And given how much they throw, they run the ball admirably. Bryce Beall and Charles Sims both topped 600 yards rushing, with seven and nine touchdowns respectively. Sims contributes heavily in the passing game, catching 64 passes for 702 yards. Beall added 31 receptions for 302 yards.
Air Force is the exact opposite of the Cougars—third in the country rushing the ball, but 118th passing. As usual, there are many different ball carriers, with seven players going over 200 yards rushing, and two topping 700 yards. Fullback Jared Tew is the team’s league rusher with just a shade under 800 yards. Sophomore wideout Jonathan Warzeka is more important in the running game (42 carries for 232 yards, 2 TDs) than the passing game (15 catches for 201 yards, 1 TD). Sophomore Tim Jefferson runs the triple option for the Falcons.
But it is Air Force’s defense that will make this interesting. Air Force has the tenth best defense, and the number one pass defense in the country. The Falcons use a 3-4 defense that does not get a lot of attacks, but can be disruptive in the passing game.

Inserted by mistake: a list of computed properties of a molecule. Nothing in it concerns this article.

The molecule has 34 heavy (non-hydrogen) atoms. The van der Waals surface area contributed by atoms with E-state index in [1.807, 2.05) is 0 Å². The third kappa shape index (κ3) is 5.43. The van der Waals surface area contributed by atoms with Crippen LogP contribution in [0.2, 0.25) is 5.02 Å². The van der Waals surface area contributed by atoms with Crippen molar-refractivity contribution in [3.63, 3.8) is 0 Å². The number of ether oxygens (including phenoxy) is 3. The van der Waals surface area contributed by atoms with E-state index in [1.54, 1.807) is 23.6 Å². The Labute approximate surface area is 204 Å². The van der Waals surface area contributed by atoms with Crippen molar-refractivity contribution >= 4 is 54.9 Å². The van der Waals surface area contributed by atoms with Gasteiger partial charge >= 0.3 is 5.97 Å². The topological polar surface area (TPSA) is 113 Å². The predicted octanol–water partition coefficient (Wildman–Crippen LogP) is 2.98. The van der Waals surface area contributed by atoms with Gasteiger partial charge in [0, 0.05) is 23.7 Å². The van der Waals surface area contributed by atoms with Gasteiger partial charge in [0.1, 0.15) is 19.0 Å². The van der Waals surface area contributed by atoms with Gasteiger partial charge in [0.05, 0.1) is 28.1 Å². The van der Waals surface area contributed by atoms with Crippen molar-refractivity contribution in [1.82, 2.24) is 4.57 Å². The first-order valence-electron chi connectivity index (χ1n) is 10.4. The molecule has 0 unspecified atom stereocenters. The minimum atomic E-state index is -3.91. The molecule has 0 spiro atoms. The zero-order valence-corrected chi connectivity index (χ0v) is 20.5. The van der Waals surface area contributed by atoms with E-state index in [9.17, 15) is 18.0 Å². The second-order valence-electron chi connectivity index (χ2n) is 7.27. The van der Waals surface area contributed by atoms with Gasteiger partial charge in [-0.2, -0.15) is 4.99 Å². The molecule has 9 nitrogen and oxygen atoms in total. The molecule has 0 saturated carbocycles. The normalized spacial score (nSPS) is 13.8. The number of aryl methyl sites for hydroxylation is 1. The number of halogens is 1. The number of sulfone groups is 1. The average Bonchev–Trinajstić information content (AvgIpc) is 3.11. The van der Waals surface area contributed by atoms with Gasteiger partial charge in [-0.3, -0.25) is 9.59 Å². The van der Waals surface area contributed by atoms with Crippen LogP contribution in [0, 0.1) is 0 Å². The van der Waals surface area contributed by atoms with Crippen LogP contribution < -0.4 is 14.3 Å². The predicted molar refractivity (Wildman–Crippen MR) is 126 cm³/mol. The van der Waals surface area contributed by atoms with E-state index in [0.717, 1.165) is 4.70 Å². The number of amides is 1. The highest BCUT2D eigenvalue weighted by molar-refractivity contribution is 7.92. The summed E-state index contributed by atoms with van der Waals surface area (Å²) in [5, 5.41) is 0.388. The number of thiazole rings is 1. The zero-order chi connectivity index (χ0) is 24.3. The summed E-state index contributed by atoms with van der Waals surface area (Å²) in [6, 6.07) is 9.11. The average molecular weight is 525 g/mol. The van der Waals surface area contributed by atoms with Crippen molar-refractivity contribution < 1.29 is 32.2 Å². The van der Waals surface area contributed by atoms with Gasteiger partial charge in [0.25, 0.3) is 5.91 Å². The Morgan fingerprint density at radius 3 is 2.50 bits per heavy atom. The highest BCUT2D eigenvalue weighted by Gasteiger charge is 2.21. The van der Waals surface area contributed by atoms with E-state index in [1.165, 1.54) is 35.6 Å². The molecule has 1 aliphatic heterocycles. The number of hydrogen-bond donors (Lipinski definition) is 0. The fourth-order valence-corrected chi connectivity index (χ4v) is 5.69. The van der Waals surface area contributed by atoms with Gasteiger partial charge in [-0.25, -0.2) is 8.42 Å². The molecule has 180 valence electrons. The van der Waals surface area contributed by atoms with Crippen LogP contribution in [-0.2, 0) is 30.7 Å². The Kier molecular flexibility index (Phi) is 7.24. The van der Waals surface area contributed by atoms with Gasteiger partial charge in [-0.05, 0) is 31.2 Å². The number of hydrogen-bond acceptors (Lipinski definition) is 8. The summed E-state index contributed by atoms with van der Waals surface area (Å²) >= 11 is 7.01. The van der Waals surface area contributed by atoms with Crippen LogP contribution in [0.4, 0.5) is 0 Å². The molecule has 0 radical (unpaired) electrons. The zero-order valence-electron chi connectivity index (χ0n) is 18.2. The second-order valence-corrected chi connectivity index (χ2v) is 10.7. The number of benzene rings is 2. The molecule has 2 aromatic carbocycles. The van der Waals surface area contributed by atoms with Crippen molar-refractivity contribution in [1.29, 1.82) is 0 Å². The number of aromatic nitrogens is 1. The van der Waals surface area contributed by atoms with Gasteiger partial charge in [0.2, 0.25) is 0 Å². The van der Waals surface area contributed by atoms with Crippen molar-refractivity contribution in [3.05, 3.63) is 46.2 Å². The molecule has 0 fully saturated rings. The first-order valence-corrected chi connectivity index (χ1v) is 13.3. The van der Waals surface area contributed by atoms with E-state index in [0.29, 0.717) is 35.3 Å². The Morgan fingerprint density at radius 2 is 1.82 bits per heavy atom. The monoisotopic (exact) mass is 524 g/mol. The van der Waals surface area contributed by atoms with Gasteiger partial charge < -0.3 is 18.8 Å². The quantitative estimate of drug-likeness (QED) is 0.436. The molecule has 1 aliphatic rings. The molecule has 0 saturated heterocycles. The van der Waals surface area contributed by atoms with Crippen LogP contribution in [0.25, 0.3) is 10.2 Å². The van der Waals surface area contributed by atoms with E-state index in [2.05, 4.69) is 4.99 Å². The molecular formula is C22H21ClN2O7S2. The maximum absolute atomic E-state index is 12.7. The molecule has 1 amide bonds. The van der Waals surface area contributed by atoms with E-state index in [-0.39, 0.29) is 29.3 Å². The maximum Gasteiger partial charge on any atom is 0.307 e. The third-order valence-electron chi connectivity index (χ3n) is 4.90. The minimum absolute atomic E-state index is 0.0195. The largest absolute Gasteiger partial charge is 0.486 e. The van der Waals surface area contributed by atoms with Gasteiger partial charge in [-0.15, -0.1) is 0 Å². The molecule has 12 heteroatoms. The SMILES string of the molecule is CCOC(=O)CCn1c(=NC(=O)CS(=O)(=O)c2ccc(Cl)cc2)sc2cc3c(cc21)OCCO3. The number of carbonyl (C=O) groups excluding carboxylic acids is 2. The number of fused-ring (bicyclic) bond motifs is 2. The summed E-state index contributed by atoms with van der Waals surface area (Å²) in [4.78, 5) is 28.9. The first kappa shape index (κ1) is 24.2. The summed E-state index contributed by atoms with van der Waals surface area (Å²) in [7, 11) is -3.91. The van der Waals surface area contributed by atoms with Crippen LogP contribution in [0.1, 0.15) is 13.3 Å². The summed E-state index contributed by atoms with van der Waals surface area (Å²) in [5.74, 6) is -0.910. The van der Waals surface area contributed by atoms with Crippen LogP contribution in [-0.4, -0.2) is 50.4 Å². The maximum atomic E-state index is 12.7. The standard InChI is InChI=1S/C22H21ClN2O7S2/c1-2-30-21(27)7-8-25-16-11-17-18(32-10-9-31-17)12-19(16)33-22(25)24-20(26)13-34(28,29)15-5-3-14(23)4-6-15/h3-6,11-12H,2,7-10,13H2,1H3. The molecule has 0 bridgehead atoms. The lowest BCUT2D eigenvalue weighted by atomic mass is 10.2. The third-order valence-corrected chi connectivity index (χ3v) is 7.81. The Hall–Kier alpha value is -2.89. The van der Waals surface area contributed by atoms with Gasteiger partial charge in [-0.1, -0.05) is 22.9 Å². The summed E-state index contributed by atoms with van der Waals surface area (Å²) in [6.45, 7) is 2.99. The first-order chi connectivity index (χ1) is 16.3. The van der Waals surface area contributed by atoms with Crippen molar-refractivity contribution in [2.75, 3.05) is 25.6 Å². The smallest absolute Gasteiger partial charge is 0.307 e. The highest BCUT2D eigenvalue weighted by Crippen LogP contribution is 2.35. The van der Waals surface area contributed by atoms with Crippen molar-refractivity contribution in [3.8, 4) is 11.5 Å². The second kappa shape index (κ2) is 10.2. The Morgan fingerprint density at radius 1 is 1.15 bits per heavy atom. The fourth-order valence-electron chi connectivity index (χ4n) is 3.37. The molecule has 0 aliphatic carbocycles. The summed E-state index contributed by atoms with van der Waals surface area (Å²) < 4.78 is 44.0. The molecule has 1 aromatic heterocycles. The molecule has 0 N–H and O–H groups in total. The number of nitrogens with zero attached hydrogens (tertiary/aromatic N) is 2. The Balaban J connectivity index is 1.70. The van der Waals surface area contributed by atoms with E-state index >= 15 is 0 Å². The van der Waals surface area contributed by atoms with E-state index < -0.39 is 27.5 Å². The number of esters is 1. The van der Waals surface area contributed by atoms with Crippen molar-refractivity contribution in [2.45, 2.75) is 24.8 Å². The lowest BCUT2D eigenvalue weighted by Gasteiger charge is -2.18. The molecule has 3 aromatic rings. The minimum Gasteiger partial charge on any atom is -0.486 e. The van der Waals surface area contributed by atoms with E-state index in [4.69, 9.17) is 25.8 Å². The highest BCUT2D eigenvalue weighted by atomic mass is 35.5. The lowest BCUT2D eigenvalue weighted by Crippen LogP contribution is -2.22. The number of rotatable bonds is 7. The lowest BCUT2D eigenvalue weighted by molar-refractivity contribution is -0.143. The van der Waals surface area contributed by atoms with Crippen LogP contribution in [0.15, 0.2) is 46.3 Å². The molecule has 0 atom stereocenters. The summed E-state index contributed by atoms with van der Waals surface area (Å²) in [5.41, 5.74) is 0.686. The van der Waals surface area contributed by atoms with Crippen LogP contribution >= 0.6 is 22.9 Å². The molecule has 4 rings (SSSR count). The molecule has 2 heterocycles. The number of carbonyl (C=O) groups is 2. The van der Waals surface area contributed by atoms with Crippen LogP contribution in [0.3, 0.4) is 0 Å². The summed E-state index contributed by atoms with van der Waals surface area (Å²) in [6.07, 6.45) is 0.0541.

Air Force picked the ball off 14 times (tied for 28th) and the defensive backfield is led by corner backs Anthony Wright, Jr. (four interceptions, 51 tackles) and Mountain West first teamer Reggie Rembert (three interceptions, 41 tackles). Jonathan Falgout is also worth watching at linebacker.
And before you write off Air Force’s pass defense, they faced some good passing offense—BYU (12th), San Diego State (31st), UNLV (49th), and Utah (55th). They shut down the latter two, contained the Aztecs, and BYU…well, Max Hall had a big day.
Air Force can also control the clock and keep Keenum and the Cougars offense off the field. The Falcons are 20th in time of possession. And while the Cougars can be quick strike, they tend to put drives together rather than go for the killshot. So, keeping Keenum off of the field is crucial.
Plus, Houston is 112th against the run, allowing 213.1 yards per game! In the Cougars’ three losses, they gave up over 300 yards to UTEP (57th in rushing yards per game), over 150 to UCF (73rd running the ball), and 151 yards to East Carolina (59th)!
Thus, knowing that Houston probably will not stop the Air Force running game, this game should be yet another entertaining bowl. And, it will be interesting to see if the top passing defense can stop, or at least contain, the top passing offense.